Home | | Essential Anesthesia From Science to Practice | Uptake and distribution of inhaled anesthetics

Chapter: Essential Anesthesia From Science to Practice : Applied physiology and pharmacology : A brief pharmacology related to anesthesia

| Study Material, Lecturing Notes, Assignment, Reference, Wiki description explanation, brief detail |

Uptake and distribution of inhaled anesthetics

Behind this bland title lurks a concept that has baffled students for years, yet it is fairly straightforward.

Uptake and distribution of inhaled anesthetics

 

Behind this bland title lurks a concept that has baffled students for years, yet it is fairly straightforward. Here are the facts:

 

(i)       Solubility of the anesthetic in blood has nothing to do with its potency. Indeed, anesthetic effectiveness has to do with the partial pressure of the drug and not with the amount of drug in solution.

 

(ii)    Anesthetics taken up by the blood flowing through the lungs are distributed into different body compartments, depending on the blood flow these com-partments receive, the volume of the compartment, and the solubility of the anesthetic agent in that compartment.

 

(iii)  The partial pressure exerted by a vapor in solution has nothing to do with the ambient pressure, but has much to do with the temperature of the solution.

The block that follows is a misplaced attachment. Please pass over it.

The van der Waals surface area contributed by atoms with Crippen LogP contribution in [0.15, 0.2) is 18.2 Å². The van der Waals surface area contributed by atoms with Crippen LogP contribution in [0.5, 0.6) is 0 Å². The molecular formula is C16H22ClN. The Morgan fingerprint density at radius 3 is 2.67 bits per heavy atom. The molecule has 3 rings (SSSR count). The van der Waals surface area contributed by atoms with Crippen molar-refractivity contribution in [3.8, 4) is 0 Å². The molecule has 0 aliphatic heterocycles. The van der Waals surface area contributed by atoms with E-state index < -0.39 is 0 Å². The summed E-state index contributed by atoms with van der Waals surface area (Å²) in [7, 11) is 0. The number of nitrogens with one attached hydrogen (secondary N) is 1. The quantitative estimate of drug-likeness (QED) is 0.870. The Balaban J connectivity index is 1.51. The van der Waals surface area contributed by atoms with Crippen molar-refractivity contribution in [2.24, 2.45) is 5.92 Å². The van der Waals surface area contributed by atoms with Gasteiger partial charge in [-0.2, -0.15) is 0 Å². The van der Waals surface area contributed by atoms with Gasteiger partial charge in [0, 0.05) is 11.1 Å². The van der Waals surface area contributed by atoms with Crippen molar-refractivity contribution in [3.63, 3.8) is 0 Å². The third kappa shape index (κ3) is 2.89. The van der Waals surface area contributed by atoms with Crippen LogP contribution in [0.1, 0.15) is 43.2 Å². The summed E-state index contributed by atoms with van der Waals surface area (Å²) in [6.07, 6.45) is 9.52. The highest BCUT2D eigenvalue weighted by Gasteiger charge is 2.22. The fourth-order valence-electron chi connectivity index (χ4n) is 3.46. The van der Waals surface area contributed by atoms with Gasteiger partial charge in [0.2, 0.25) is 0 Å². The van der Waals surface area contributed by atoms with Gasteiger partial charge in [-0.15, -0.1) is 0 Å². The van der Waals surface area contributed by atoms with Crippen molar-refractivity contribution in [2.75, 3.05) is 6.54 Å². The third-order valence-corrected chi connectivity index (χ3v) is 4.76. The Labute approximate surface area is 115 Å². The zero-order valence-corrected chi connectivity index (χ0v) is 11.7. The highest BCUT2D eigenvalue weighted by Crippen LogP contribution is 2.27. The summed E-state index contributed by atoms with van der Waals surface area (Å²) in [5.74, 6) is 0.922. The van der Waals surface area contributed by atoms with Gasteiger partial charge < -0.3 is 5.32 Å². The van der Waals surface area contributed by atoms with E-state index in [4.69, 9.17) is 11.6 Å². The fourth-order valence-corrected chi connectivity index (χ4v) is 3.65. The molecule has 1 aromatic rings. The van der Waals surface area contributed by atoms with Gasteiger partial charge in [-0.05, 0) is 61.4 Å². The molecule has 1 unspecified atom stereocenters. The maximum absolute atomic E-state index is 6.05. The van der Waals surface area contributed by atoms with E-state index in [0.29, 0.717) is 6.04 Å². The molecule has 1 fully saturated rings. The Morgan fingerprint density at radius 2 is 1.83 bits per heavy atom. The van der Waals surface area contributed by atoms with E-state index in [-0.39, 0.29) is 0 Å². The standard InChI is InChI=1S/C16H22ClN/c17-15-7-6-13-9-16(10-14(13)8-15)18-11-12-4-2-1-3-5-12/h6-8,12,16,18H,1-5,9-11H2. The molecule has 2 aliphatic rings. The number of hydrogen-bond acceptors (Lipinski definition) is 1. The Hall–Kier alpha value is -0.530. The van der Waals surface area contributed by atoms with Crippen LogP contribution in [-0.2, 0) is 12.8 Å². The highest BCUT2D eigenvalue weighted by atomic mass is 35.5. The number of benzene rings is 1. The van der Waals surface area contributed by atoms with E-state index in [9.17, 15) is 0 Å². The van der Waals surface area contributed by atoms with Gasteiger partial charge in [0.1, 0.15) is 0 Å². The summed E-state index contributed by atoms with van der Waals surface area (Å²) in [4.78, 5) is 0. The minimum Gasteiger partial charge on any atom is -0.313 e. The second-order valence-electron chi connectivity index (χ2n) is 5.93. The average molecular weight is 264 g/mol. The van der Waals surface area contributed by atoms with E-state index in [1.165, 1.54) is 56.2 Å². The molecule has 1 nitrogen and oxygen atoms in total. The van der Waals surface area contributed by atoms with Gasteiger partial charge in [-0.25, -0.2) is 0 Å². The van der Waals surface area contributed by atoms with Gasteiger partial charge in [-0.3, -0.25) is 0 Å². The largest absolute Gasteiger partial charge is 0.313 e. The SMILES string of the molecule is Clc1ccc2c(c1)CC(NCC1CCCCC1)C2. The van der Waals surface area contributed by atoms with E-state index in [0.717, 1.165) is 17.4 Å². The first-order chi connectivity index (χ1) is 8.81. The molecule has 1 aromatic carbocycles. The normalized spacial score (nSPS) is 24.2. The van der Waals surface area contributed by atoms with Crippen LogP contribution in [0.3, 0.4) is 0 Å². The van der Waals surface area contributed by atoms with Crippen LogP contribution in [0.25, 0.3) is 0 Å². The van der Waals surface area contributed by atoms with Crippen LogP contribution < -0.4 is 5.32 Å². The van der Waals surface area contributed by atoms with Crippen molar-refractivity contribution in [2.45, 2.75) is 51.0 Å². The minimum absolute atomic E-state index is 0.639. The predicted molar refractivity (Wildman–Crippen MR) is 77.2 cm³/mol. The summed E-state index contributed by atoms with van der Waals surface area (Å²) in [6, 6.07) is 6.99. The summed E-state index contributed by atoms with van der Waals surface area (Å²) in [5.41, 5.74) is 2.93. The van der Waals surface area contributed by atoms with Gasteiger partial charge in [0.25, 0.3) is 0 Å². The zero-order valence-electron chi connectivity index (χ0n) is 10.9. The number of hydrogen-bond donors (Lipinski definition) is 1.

Let us take these three items one by one:

(i)       Solubility of the anesthetic in blood has nothing to do with its potency. Table 12.5tells the story. At equilibrium, you will find 12 times as much ether (when we say “ether” we refer to diethyl ether; some of the halogenated anesthetics are chemically also ethers, but we call them by their given name, e.g., sevoflurane and desflurane) in blood than in the overlying gas (blood/gas partition coefficient). The blood practically slurps up the ether. Every breath that brings in more ether dumps its load of the anesthetic into the blood perfusing the lungs. It takes breath after breath to deliver enough ether for the blood to come into equilibrium with the alveolar gas. At equilibrium, the partial pressure (but not the concentration per unit of volume) of the ether in the gas phase (alveolar gas) is the same as in the blood.